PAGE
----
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High levels of defence corruption risk threaten security and stability in Niger

6th December 2019

6 December, NiameySecurity and stability in Niger are threatened by high levels of corruption risk in its national defence sector, according to new research by Transparency International – Defence & Security.

Niger’s defence sector scores poorly in the 2020 Government Defence Integrity Index, which is today being launched in Niamey. Receiving a majority of E and F grades, indicating either a “very high” or “critical” risk of defence corruption, the analysis assesses corruption risk across five key areas: political, financial, operations, personnel and procurement.

But Niger’s overall score of 22/100 places it above the regional average of 18/100, with levels of corruption risk in the country’s political, financial and procurement categories lower than in the region, but higher in terms of personnel and operations.

Steve Francis, OBE, Director of Transparency International – Defence & Security, said:

“In recent years, Niger has become increasingly affected by the conflict and insecurity in neighbouring Mali, which has quickly spread across the Sahel. With Niger now a key member of the G5 Sahel Joint Force, contributing over a thousand troops to the UN peacekeeping mission in Mali and receiving increasing amounts of military and technical assistance from foreign donors, the country is on the frontline of the regional struggle against extremist groups.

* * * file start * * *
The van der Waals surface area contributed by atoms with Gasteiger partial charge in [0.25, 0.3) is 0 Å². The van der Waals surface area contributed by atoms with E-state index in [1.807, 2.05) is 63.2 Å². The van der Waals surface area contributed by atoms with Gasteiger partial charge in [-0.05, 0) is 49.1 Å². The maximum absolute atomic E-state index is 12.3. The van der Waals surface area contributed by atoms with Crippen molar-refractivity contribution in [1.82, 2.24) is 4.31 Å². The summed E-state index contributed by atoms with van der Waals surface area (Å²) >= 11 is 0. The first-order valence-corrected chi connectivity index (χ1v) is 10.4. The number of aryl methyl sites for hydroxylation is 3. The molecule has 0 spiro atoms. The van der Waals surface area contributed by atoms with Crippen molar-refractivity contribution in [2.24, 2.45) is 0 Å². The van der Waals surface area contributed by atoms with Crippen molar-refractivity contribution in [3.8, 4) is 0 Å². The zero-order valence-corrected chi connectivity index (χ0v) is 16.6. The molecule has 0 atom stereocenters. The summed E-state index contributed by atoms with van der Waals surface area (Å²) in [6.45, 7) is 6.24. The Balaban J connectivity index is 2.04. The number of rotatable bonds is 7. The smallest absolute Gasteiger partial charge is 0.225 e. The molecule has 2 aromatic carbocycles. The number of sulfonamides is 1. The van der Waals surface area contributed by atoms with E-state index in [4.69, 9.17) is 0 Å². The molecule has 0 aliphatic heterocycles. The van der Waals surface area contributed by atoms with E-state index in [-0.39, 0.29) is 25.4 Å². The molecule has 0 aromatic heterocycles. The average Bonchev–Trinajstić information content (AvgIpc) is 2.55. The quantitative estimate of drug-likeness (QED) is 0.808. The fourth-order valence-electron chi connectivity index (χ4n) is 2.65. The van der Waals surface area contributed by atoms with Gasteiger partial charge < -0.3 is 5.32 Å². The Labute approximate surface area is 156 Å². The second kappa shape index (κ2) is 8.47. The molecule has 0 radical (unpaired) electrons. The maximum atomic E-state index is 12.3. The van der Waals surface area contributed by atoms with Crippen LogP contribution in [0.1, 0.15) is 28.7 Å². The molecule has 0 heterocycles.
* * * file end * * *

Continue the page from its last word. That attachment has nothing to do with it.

“Given the empirical link between corruption and conflict and the corrosive effect of corruption on defence capabilities, it is essential for Niger to accelerate its efforts to improve the governance of the defence sector and strengthen civilian democratic oversight of the defence apparatus. We urge the Nigerien government to improve the access to defence information of legislative and oversight bodies and take steps towards improving transparency and external oversight in procurement processes. Building the integrity and effectiveness of Niger’s defence sector will enhance its ability to respond to multiplying regional security threats and bolster public trust in defence and security institutions.

“With high corruption risks across national defence sectors in West Africa, tools like our Government Defence Integrity Index are more important than ever. By highlighting areas where safeguards against corruption are weak or non-existent, campaigners on the ground and reform minded military leaders and politicians can use these results to push for real change. Taking action to improve transparency and closing the loopholes which allow corruption to thrive is a critical step in building effective and accountable defence and security forces.”


These findings come against a backdrop of rising insecurity in Niger and the Sahel more broadly. Attacks by extremist groups against civilians and Nigerien defence and security forces are rising, while the protracted conflicts in Mali and Libya are increasingly spilling across the border into Niger. Mounting instability in Burkina Faso, Northern Nigeria and the Lake Chad region are also threatening to seriously impact the security of populations along Niger’s southern border and are turning the landlocked nation into a critical base in the fight against violent extremism.